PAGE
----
This story is published in partnership with SoJannelleTV, a magazine show about Filipinos in North America
The moment Chef Denevin Miranda heard that his episode of “Chopped” would be pork-themed, his confidence rose. At that point, his upbringing was his greatest asset.
“I thought I had it in the bag at that moment because, Filipinos and pork, it’s definitely our animal,” said newly-crowned Chopped Champion, Miranda, in an interview with Filipino-American media pioneer Jannelle So-Perkins for the latter’s So Jannelle TV show.
Aside from the title, the New York-born chef wound up taking home the $10,000 “Meat Fight” grand prize on the Food Network show, which aired in February.
Growing up in a Filipino household in New York, Miranda tells So-Perkins that food was always a major topic. Long before “farm to table” became an en vogue phrase, Miranda recalls that his grandmother would grow ampalaya, upo, and Japanese eggplants in their backyard garden, bringing the Filipino culture to their home.
“It’s definitely amazing and you can’t even replicate the flavors that you get just from growing your own vegetables,” said Miranda, whose food is featured at The Osprey and Harriet’s Rooftop Lounge and Bar, which are located inside 1 Hotel Brooklyn Bridge in Brooklyn, N.Y.
He says his love for cooking began in high school, when he was excused from physical education classes due to his poor fitness and asthma. Instead, he was placed into home economics class, which planted the seeds for his future career. He eventually graduated from Johnson & Wales University in Miami with a culinary arts degree.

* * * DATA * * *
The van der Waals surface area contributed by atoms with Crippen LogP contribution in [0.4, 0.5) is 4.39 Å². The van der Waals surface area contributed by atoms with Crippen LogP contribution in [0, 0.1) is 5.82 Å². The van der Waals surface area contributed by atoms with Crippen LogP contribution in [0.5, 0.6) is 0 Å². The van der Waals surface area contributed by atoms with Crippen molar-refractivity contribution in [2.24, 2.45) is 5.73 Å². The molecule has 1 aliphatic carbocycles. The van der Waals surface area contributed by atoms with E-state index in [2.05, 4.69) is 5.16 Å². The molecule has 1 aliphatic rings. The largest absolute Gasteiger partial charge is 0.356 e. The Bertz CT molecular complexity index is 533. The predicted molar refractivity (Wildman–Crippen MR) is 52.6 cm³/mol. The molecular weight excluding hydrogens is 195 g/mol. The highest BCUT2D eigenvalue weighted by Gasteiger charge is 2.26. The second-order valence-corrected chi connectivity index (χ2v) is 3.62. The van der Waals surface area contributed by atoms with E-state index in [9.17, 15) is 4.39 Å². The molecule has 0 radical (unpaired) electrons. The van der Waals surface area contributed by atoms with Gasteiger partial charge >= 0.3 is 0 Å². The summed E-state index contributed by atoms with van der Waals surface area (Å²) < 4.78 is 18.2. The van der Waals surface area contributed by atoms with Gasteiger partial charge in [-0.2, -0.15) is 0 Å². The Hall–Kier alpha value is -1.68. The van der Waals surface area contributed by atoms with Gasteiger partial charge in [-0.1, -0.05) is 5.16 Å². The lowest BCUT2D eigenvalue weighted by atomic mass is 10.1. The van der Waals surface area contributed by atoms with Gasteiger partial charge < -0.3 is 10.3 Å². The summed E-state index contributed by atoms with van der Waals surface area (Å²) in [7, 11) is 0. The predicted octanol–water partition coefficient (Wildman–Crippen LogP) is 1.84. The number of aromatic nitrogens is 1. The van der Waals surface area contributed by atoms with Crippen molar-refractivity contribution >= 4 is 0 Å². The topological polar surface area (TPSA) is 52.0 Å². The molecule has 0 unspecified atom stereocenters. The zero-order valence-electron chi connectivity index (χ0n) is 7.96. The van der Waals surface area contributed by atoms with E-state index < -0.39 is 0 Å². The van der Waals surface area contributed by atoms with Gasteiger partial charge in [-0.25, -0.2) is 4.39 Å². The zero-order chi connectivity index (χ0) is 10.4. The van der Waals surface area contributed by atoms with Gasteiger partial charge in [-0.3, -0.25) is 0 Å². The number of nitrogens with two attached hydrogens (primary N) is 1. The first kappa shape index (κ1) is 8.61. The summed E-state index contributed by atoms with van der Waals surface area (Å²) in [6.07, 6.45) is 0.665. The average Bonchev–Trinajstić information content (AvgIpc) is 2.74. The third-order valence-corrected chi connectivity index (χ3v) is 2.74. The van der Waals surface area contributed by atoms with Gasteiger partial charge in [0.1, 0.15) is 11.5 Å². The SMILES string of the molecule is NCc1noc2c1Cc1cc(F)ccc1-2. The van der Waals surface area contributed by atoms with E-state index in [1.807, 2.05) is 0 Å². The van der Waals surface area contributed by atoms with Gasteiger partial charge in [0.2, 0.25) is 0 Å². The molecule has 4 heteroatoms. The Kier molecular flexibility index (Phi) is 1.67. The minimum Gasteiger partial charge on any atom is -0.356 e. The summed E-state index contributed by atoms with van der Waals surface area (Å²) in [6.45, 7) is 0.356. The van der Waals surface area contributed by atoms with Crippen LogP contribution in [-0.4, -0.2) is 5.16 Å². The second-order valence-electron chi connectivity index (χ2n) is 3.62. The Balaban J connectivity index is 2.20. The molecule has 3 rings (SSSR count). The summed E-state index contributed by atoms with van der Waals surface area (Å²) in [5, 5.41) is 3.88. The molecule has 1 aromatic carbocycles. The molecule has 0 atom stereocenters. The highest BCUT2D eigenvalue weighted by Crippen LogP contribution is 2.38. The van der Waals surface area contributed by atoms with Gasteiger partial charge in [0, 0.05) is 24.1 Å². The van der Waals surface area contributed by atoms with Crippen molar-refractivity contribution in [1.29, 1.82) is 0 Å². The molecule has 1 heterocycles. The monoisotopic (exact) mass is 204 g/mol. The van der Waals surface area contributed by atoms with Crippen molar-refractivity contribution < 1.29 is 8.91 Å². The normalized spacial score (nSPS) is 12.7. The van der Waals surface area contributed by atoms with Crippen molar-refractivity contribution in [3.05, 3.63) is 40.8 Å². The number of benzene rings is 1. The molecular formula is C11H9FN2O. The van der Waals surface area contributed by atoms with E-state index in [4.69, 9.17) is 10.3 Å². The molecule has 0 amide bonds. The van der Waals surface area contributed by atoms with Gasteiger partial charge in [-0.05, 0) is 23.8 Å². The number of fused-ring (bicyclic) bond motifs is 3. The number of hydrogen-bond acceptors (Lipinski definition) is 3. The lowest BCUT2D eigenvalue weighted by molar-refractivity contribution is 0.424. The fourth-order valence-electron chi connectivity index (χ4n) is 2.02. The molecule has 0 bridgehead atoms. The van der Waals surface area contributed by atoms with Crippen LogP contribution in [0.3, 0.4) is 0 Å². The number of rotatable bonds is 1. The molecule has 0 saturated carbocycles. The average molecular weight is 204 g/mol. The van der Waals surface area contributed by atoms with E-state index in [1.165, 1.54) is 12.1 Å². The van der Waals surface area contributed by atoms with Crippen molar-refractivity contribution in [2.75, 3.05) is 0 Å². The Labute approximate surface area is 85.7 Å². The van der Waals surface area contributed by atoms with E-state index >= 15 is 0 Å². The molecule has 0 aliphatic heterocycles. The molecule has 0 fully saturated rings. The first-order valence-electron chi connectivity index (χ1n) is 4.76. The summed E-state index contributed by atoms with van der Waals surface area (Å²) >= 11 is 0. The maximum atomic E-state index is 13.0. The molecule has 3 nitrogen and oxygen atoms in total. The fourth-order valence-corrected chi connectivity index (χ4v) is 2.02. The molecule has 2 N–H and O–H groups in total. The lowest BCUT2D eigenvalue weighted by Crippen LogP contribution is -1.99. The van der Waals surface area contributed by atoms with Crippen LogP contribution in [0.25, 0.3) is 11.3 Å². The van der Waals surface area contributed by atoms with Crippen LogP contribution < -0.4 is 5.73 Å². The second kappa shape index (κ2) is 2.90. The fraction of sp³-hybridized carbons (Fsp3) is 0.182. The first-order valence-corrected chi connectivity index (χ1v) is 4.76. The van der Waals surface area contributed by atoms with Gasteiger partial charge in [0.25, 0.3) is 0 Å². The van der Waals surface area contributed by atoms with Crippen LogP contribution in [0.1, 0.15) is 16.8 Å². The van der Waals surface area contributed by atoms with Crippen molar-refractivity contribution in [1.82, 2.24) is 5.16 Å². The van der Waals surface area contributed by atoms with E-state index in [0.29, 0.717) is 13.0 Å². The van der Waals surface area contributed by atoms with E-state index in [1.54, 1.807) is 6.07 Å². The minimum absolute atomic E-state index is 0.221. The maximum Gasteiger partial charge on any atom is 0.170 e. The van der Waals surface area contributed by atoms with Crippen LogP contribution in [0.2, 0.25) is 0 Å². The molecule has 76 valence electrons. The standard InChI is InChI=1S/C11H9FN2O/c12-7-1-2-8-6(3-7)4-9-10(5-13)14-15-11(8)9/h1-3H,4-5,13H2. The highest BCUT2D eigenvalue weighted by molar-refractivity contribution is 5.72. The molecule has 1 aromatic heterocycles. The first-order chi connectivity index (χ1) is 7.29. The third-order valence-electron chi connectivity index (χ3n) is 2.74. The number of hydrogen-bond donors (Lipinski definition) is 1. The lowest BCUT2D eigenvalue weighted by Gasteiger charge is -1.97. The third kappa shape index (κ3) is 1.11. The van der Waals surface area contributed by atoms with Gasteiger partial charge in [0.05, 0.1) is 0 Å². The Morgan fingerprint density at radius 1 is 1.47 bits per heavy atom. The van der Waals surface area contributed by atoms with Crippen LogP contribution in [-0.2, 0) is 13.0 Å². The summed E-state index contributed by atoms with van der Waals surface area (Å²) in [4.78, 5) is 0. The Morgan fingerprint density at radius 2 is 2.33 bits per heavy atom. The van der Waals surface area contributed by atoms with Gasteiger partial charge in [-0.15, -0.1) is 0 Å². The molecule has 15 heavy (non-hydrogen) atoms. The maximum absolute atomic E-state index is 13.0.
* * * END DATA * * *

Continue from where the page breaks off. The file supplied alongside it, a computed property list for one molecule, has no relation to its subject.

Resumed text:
Just as cooking found him, The Food Network sought him out as well. After participating in food and wine festivals sponsored by the television network, representatives from The Food Network called the restaurant where he was working at.
“I don’t think I ever thought about going into TV,” admits Miranda, and adds that made him feel more purposeful about the platform is how the COVID-19 pandemic has impacted the restaurant industry, and any boost was much appreciated.
“Ted Allen, the host, he said that being a platform to showcase these voices of people who work in restaurants and chefs is absolutely the right move because of how it so drastically impacted the industries,” Miranda shared. “So he reassured us that this is a great move to showcase talents in this industry and bring those forward so that we can again rebuild.”
In the same interview, Miranda shares that some of his Filipino-inspired dishes will be on display for the upcoming summer menu at his restaurants. They are partnering with Dock to Dish, a community of fisherman in Long Island who deliver fresh seafood to restaurants.
“We’re gonna do some boodle fight kamayan inspired food with all the fresh seafood that we’re going to serve directly on the tables,” he said. “So those are the exciting kind of pop up experiences we’re going to be doing this summer.”
Miranda and So-Perkins cap off the interview by showing viewers how to make Miranda’s dirty rice side dish using old rice that’s common in Filipino households, chicken liver and the triumvirate of cajun cooking – onions, bell peppers and celery. – Jannelle So Productions | Rappler.com
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